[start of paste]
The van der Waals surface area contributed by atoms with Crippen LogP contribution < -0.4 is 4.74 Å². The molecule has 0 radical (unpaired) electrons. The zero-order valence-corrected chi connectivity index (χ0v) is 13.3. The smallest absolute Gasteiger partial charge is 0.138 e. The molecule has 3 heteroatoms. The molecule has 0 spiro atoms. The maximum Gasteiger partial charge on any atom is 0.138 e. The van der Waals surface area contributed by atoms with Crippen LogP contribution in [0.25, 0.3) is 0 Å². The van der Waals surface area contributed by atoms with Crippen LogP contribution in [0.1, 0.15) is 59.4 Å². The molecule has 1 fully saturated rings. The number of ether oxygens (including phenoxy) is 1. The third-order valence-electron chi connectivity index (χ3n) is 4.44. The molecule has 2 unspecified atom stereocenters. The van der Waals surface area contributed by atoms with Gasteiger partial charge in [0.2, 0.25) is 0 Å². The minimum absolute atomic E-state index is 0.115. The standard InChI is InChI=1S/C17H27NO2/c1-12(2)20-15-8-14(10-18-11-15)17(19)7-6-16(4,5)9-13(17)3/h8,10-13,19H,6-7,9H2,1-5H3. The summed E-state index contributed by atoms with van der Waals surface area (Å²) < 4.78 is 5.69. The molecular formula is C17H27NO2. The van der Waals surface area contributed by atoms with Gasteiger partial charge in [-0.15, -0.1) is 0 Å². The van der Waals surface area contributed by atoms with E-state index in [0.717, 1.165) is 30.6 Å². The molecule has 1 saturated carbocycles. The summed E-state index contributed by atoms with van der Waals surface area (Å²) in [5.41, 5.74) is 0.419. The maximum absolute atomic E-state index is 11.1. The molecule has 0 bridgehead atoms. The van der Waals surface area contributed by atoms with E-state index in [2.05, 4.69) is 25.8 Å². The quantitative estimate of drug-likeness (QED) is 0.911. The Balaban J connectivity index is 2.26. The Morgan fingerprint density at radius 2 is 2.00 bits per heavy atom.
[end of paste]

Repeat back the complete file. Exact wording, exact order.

The van der Waals surface area contributed by atoms with Crippen LogP contribution < -0.4 is 4.74 Å². The molecule has 0 radical (unpaired) electrons. The zero-order valence-corrected chi connectivity index (χ0v) is 13.3. The smallest absolute Gasteiger partial charge is 0.138 e. The molecule has 3 heteroatoms. The molecule has 0 spiro atoms. The maximum Gasteiger partial charge on any atom is 0.138 e. The van der Waals surface area contributed by atoms with Crippen LogP contribution in [0.25, 0.3) is 0 Å². The van der Waals surface area contributed by atoms with Crippen LogP contribution in [0.1, 0.15) is 59.4 Å². The molecule has 1 fully saturated rings. The number of ether oxygens (including phenoxy) is 1. The third-order valence-electron chi connectivity index (χ3n) is 4.44. The molecule has 2 unspecified atom stereocenters. The van der Waals surface area contributed by atoms with Gasteiger partial charge in [0.2, 0.25) is 0 Å². The minimum absolute atomic E-state index is 0.115. The standard InChI is InChI=1S/C17H27NO2/c1-12(2)20-15-8-14(10-18-11-15)17(19)7-6-16(4,5)9-13(17)3/h8,10-13,19H,6-7,9H2,1-5H3. The summed E-state index contributed by atoms with van der Waals surface area (Å²) < 4.78 is 5.69. The molecular formula is C17H27NO2. The van der Waals surface area contributed by atoms with Gasteiger partial charge in [-0.15, -0.1) is 0 Å². The van der Waals surface area contributed by atoms with E-state index in [0.717, 1.165) is 30.6 Å². The molecule has 1 saturated carbocycles. The summed E-state index contributed by atoms with van der Waals surface area (Å²) in [5.41, 5.74) is 0.419. The maximum absolute atomic E-state index is 11.1. The molecule has 0 bridgehead atoms. The van der Waals surface area contributed by atoms with E-state index in [2.05, 4.69) is 25.8 Å². The quantitative estimate of drug-likeness (QED) is 0.911. The Balaban J connectivity index is 2.26. The Morgan fingerprint density at radius 2 is 2.00 bits per heavy atom.